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Judicial Discussion JR1 CoL Ratification Poll legality

Discussion in 'Civ4 - Demo Game: Citizens' started by DaveShack, Jan 8, 2006.

  1. Blkbird

    Blkbird Chieftain

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    You were an official back then? By what authority?
     
  2. ravensfire

    ravensfire Member of the Opposition

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    He was chosen as a Founding Father by a poll of all citizens.

    -- Ravensfire
     
  3. ravensfire

    ravensfire Member of the Opposition

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    Question for the citizens:

    The ruleset presented for ratification was based on two polls later found to be fraudulent. Does this matter?

    -- Ravensfire, Public Defender
     
  4. Blkbird

    Blkbird Chieftain

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    I cannot find that poll. Would you care to give me the link?
     
  5. Blkbird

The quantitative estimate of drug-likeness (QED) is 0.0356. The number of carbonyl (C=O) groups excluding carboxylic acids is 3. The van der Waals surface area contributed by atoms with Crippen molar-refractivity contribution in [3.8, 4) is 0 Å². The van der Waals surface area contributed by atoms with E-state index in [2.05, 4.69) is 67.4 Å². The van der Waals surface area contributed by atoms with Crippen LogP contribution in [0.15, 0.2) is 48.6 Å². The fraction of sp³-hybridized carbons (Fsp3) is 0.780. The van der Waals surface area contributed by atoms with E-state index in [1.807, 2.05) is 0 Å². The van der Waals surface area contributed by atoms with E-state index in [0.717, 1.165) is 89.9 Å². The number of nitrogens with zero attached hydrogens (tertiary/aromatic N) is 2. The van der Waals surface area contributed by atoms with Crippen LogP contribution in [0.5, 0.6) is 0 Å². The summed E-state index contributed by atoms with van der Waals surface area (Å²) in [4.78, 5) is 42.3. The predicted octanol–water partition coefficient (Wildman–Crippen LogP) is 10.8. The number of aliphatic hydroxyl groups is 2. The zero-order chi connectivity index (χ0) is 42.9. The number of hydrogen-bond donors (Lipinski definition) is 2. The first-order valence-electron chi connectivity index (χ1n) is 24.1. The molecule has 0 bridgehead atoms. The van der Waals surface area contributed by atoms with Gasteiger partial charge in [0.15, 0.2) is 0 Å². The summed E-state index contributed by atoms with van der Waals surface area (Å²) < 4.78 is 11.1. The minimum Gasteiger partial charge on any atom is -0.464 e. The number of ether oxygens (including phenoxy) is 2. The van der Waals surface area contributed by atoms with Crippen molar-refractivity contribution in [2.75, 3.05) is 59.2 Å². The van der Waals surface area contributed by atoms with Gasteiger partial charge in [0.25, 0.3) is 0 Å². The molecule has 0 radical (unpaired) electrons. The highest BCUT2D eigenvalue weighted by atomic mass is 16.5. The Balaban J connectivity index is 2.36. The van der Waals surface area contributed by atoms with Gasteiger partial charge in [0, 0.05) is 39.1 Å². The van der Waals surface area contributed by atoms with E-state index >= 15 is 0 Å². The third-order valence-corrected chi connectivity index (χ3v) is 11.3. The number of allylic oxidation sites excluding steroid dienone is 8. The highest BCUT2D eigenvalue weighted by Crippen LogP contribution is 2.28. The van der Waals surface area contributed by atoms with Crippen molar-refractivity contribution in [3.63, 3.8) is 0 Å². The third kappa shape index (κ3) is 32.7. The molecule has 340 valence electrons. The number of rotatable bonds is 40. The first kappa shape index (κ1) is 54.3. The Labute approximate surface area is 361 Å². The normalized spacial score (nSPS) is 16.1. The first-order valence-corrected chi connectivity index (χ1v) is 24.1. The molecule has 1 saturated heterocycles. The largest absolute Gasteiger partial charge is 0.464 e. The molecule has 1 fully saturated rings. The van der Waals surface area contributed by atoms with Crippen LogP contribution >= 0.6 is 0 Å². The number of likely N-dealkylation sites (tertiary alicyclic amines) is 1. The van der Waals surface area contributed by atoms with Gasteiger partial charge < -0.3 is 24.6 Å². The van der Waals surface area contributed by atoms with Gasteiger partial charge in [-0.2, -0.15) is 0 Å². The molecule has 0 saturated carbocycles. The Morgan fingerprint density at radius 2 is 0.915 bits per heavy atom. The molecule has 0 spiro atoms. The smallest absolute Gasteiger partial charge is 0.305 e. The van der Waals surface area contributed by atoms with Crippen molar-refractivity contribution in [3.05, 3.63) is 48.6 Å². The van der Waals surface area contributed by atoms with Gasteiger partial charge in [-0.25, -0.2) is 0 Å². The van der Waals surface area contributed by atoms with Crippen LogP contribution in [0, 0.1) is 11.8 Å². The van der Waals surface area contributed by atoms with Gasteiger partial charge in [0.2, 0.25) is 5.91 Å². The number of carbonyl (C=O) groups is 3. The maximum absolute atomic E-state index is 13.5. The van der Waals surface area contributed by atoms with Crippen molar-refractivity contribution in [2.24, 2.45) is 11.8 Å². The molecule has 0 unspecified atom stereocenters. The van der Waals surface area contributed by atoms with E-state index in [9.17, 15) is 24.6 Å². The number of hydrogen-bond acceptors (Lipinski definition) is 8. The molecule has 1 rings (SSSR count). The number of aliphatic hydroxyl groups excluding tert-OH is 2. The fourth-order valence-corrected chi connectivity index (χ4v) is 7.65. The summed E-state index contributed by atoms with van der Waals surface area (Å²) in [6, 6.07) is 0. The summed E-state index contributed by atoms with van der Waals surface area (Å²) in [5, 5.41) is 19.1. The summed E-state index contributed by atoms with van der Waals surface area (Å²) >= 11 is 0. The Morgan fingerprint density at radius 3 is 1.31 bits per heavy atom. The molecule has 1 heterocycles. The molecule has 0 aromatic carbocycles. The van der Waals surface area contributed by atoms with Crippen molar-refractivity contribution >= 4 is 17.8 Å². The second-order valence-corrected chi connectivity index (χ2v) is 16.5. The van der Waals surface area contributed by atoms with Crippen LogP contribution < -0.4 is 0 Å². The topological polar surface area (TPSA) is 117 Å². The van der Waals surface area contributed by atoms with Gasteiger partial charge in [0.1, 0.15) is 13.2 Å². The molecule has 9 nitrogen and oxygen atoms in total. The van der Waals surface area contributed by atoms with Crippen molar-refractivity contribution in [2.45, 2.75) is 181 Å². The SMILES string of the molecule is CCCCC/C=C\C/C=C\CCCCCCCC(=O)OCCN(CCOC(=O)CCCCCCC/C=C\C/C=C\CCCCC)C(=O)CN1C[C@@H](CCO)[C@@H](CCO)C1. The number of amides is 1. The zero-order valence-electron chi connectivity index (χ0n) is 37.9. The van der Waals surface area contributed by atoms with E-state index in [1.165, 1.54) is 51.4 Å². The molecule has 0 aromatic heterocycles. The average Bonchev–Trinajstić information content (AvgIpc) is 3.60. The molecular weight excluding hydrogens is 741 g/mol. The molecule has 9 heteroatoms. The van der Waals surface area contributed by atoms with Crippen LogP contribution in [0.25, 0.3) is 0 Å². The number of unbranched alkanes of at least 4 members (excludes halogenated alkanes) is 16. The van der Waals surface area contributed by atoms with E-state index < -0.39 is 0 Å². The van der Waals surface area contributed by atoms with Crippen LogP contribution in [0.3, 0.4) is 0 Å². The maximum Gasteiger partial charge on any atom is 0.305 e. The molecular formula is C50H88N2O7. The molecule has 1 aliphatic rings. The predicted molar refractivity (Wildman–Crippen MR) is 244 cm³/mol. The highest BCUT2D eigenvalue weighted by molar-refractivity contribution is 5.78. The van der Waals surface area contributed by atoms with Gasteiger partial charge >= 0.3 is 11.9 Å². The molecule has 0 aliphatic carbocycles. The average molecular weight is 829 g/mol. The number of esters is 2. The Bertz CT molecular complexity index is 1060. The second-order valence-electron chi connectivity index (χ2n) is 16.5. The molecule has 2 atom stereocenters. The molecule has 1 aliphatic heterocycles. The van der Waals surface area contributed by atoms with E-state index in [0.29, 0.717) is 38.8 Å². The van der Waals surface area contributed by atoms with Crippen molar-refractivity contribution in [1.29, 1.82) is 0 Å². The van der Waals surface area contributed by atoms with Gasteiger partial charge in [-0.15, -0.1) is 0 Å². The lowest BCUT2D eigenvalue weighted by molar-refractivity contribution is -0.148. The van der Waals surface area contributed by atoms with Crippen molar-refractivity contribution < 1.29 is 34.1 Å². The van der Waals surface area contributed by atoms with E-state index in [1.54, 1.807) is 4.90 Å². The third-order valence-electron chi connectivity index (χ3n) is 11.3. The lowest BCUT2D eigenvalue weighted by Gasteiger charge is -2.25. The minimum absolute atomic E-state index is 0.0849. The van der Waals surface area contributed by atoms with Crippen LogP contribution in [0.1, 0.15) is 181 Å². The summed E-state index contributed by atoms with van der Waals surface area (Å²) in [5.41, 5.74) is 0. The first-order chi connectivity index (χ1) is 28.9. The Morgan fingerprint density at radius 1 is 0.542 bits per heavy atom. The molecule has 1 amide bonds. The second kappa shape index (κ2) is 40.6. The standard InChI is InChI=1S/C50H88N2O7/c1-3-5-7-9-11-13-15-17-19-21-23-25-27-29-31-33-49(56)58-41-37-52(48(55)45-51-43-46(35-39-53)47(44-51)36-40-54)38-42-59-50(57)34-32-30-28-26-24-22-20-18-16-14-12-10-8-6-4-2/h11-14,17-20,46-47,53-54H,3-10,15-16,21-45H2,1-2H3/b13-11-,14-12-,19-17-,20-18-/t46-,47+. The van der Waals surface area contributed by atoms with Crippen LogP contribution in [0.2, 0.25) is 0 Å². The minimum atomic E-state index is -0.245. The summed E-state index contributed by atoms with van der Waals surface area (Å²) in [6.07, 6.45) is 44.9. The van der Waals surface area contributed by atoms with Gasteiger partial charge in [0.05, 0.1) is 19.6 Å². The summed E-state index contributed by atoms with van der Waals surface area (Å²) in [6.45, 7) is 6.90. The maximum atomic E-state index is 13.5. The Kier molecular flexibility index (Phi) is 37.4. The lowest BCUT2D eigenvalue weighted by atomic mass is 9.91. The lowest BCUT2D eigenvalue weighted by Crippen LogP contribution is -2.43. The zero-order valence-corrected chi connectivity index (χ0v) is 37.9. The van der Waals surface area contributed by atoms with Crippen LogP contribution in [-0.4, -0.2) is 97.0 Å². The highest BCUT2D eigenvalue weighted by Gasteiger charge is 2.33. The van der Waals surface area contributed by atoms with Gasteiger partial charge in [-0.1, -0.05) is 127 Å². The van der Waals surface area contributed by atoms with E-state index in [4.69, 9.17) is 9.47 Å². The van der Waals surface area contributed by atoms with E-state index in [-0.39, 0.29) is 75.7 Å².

Blkbird Chieftain

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    This statement is incorret. The ruleset was not "based on two polls", the acceptance of the ruleset as a CoL draft was. The ruleset itself was based on no polls at all, but a number of discussions.
     
  6. ravensfire

    ravensfire Member of the Opposition

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    And those discussions, the final tweaking of the Tri into its final form, were based entirely on the result of two polls.

    Poll 1 - tie between Tri and Flex (Flex wins with DL accounts removed)
    Poll 2 - Reolves tie, Flex wins with DL accounts removed.

    You can do a quick search in the poll for the Founding Father polls - there should be two of them. When you are looking, can you find a single poll where an explicit preference for Triumverate over Flex was the final result?

    -- Ravensfire
     
  7. DaveShack

    DaveShack Inventor Retired Moderator